This 2018 Baltimore cell study found:
“Based on similarities in overall methylation patterns in replicative senescence and cancers, it is hypothesized that tumor-promoting DNA methylation in cancers derives from cells escaping senescence.
We show that the tumor-associated methylation changes evolve independently of senescence and are pro-survival events with functional implications contrasting that in senescence.
In our analyses, although overall global gains and losses in DNA methylation are similar, at individual genomic regions the methylation patterns are very different for senescence versus transformation.”
I hesitated to use the study’s main graphic:
because the “Stochastic” labeling of the upper branch didn’t represent the vector’s meaning. The In Brief and the Summary sections contributed to the misrepresentation by stating:
“transformation-associated methylation changes arise stochastically.”
which wasn’t the study’s main finding:
“Our data outlined in the above sections strongly suggest against this senescence bypass hypothesis.”
Although the experimental design and methods evoked randomness:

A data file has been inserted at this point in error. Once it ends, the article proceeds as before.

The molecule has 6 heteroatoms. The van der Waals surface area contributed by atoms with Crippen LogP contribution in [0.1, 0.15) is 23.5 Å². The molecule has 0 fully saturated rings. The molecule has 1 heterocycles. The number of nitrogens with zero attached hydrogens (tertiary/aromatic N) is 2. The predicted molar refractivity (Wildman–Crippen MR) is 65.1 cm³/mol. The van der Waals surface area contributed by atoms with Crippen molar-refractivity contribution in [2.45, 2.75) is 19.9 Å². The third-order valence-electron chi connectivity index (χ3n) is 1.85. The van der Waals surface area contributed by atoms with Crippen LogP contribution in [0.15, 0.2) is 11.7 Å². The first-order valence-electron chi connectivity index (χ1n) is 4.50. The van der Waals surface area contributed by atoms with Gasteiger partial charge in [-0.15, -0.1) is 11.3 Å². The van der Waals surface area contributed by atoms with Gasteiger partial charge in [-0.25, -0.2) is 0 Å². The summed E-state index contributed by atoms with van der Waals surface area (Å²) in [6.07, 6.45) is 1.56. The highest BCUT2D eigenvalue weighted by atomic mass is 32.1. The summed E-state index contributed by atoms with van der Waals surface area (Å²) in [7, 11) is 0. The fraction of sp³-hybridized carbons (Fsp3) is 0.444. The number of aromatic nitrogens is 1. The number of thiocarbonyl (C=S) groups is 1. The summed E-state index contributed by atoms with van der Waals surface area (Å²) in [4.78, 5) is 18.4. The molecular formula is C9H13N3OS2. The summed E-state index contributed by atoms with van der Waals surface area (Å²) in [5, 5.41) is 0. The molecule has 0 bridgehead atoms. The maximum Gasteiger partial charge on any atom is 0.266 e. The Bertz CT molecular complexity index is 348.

“Immortalization on the path to malignant transformation involves stochastic epigenetic patterns from which cells contributing to transformation may evolve.”
the graphic’s upper branch vector represented the cells’ evolutionary responses. The Significance section best characterized what the study found:
“Tumor-associated methylation changes evolve independently of senescence and are pro-survival events.”
Would anyone at John Hopkins argue, as the graphic’s upper branch labeling suggested, that cellular aging is a predominantly random process? No.
1. Epigenetics research and evolution promoted understanding the graphic’s upper branch vector:
“Evolution is an ongoing set of iterative interactions between organisms and the environment. Directionality is introduced by the agency of organisms themselves.”
2. The current study provided another data point about the utility of convenient but non-etiologic, inconsequential measurements of global methylation:
“Although overall global gains and losses in DNA methylation are similar, at individual genomic regions the methylation patterns are very different.“
3. The current study was congruent with the below finding of Using an epigenetic clock to distinguish cellular aging from senescence regarding the differentiation of cellular aging from senescence:
“The fact that maintenance of telomere length by telomerase did not prevent cellular ageing defines the singular role of telomeres as that of a means by which cells restrict their proliferation to a certain number; which was the function originally ascribed to it. Cellular ageing on the other hand proceeds regardless of telomere length.”
https://www.sciencedirect.com/science/article/pii/S1535610818300084 “DNA Methylation Patterns Separate Senescence from Transformation Potential and Indicate Cancer Risk” (not freely available)